The Constitution Project released a report on detainee treatment. Don't expect it to change anything. Here are a couple of findings:
U.S. forces, in many instances, used interrogation techniques on detainees that constitute torture. American personnel conducted an even larger number of interrogations that involved “cruel, inhuman, or degrading” treatment. Both categories of actions violate U.S. laws and international treaties. Such conduct was directly counter to values of the Constitution and our nation.
The nation’s most senior officials, through some of their actions and failures to act in the months and years immediately following the September 11 attacks, bear ultimate responsibility for allowing and contributing to the spread of illegal and improper interrogation techniques used by some U.S. personnel on detainees in several theaters. Responsibility also falls on other government officials and certain military leaders.
There is no firm or persuasive evidence that the widespread use of harsh interrogation techniques by U.S. forces produced significant information of value. There is substantial evidence that much of the information adduced from the use of such techniques was not useful or reliable.
It is now evident that Congress did little to fulfill its primary obligations in addressing how the United States treated prisoners from Afghanistan, Iraq and other countries during the first few years of the Bush administration. At the very least, the first job of Congress in such a situation is oversight, finding out what may be going on and informing the public, through hearings and reports. This was in notable contrast to two previous periods in U.S. history. In 1902, regarding Filipinos, and 1949, regarding Germans, it had confronted the unpopular issue of prisoner abuse openly. But this time Congress stepped aside, effectively ceding that task to the press.
Concerning the Obama Administration:
The Justice Department’s rules for cases involving classified information greatly restrict prosecutors’ ability to act without the approval of the original classifying agency. Without CIA approval, classified information about the circumstances of a detainee’s death could not be discussed while interviewing witnesses, or presented to the grand jury. This may have been a formidable obstacle to prosecutions for detainee deaths in CIA custody, though it is impossible to know if it was decisive without public disclosure of the reasons DOJ declined to prosecute.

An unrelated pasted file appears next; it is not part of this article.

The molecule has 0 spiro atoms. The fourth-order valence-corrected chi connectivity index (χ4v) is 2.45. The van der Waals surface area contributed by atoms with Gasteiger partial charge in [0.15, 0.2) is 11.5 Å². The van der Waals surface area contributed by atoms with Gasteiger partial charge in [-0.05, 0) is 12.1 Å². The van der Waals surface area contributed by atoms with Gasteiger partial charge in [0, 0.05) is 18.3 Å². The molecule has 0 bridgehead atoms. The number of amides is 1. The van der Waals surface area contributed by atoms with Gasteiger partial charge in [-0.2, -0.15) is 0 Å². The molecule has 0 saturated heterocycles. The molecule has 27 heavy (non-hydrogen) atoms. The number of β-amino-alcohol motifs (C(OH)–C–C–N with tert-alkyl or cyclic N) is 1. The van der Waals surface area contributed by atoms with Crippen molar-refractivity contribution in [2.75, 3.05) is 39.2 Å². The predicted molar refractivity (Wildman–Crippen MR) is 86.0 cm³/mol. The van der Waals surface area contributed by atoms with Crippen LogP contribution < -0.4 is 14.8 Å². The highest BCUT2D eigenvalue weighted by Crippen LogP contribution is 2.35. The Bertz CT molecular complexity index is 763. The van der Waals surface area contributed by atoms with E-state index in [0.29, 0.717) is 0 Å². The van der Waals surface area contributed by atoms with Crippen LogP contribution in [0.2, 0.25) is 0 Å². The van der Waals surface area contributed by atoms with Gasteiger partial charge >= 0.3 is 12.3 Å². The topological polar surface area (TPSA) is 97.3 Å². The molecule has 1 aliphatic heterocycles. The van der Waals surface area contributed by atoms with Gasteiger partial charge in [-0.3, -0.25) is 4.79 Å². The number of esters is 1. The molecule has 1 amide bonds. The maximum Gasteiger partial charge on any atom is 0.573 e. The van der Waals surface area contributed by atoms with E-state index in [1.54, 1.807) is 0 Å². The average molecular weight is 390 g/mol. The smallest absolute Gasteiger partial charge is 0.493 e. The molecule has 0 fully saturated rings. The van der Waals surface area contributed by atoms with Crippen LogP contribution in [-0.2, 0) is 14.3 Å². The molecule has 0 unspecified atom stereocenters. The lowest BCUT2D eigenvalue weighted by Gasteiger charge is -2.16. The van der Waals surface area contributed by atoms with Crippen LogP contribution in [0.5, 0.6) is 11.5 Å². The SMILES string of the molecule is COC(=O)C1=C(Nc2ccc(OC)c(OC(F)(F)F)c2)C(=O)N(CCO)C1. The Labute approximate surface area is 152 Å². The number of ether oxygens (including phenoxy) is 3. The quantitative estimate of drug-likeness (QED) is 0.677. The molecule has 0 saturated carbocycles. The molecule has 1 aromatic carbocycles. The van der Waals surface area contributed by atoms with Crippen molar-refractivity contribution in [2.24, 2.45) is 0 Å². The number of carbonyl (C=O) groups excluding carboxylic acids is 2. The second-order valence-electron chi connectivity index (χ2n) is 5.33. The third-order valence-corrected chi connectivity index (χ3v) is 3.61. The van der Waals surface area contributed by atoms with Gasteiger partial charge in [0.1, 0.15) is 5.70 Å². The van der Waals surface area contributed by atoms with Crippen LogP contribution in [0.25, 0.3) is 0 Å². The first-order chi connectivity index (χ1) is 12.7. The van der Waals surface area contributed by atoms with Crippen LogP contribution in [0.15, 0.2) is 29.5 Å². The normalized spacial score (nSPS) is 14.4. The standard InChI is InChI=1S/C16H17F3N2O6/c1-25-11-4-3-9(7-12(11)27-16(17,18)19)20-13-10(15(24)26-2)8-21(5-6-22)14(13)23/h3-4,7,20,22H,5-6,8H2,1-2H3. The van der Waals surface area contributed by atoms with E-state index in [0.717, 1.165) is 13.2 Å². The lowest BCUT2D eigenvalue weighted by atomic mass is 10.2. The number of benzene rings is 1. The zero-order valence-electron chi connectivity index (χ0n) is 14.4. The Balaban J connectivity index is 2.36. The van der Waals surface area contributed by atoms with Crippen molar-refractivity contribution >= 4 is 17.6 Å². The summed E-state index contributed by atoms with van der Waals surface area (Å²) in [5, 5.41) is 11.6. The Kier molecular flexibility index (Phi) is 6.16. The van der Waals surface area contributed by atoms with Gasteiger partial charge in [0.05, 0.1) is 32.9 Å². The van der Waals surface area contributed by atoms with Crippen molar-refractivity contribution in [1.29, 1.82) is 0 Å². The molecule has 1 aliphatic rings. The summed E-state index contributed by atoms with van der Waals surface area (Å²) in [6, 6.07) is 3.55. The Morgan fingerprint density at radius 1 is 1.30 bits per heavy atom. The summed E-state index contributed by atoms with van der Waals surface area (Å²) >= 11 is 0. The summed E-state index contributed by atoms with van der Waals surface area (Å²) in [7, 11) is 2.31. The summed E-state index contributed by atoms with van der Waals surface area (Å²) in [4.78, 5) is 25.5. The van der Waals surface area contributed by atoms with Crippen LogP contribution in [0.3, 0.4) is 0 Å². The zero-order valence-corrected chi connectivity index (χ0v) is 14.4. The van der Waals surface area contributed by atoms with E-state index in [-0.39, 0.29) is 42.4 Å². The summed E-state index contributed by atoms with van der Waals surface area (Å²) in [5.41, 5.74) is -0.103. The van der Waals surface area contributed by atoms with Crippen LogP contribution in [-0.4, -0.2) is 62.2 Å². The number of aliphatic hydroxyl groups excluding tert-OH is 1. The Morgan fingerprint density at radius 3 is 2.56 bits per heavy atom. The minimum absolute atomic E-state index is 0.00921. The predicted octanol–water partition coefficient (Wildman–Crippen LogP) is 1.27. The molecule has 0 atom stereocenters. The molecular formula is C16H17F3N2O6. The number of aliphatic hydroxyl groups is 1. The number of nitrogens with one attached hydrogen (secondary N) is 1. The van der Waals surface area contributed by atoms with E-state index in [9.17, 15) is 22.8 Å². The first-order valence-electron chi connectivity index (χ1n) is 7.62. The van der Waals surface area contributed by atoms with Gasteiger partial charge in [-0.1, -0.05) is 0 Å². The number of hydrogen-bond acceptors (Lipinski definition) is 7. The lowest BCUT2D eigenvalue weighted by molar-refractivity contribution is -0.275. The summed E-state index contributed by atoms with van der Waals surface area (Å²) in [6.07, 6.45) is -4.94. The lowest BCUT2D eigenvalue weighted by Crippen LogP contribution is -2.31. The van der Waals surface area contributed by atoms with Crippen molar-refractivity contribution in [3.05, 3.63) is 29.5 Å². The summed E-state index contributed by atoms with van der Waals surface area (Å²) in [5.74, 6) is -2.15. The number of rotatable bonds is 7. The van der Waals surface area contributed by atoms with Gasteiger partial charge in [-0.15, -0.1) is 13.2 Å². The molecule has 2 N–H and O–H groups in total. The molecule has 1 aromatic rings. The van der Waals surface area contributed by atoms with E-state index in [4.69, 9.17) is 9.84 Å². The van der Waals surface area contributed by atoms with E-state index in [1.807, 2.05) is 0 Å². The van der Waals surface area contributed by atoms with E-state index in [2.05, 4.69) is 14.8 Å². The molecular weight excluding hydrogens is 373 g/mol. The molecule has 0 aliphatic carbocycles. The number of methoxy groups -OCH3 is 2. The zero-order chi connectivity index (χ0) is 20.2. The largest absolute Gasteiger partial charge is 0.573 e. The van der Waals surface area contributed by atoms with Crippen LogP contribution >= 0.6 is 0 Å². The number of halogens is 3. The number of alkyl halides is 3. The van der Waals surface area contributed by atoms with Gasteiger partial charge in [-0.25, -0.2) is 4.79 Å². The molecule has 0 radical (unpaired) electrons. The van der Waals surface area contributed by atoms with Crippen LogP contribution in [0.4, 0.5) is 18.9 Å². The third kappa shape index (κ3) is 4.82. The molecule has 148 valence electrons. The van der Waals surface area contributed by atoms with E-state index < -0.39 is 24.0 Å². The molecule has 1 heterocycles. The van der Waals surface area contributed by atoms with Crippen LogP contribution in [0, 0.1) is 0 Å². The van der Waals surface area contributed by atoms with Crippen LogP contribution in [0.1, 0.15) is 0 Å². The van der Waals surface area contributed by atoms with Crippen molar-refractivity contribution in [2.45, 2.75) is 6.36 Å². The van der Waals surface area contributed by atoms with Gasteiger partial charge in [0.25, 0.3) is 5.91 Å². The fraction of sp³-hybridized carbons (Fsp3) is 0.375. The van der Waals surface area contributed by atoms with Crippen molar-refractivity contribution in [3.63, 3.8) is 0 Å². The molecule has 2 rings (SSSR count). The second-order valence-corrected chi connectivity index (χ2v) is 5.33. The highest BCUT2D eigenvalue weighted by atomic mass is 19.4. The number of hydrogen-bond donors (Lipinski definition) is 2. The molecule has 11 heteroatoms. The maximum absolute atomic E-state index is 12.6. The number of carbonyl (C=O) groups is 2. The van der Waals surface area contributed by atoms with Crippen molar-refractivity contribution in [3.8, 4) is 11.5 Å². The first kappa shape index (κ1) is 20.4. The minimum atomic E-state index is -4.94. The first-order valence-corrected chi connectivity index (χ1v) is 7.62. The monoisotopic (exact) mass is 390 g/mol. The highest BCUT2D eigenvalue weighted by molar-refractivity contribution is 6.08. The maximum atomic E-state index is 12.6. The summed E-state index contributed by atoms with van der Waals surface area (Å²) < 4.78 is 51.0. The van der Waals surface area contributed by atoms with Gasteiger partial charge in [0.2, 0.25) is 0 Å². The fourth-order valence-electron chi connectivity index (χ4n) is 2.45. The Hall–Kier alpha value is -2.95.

In a number of other civil and criminal cases, the Obama administration has robustly defended the CIA’s prerogative to keep information about its treatment of detainees secret. Obama’s Department of Justice successfully argued for the dismissal of Mohamed v. Jeppesen Dataplan, Inc.,142 a suit by five rendition victims against a Boeing subsidiary that allegedly participated in flying them to torture overseas, on the basis of the state-secrets privilege. It also successfully opposed Supreme Court review of another rendition victim’s suit, Arar v. Ashcroft.143
The Obama administration has also criminally prosecuted more individuals under the Espionage Act for providing classified information to the press than all other presidential administrations combined. From its passage in 1917 until 2009, the Espionage Act was used in three criminal prosecutions. It has been used six times under the Obama administration, most recently to prosecute CIA officer John Kiriakou for unauthorized disclosures to journalists about the identities of CIA personnel involved in the interrogation and torture of Abu Zubaydah. Kiriakou was sentenced to 30 months in prison for these revelations.
Why won't this report result in anything more than a short article in the local paper? Because the people who are outraged by it already were in the first place. The media was just as complicit as it was compliant. The last thing Congress wants to do is revisit its shameful role of abdicated responsibilities. And the Obama administration is hell bent on keeping everything secret.
There are a number of possible reasons the United States will not be judged by the same standards it applied to war criminals in the past who committed the same offenses. Exceptionalism. Avoidance. Denial. Hubris. It doesn't matter. The details may be kept secret by the Obama administration, but it's a contemptible secret privy to us all.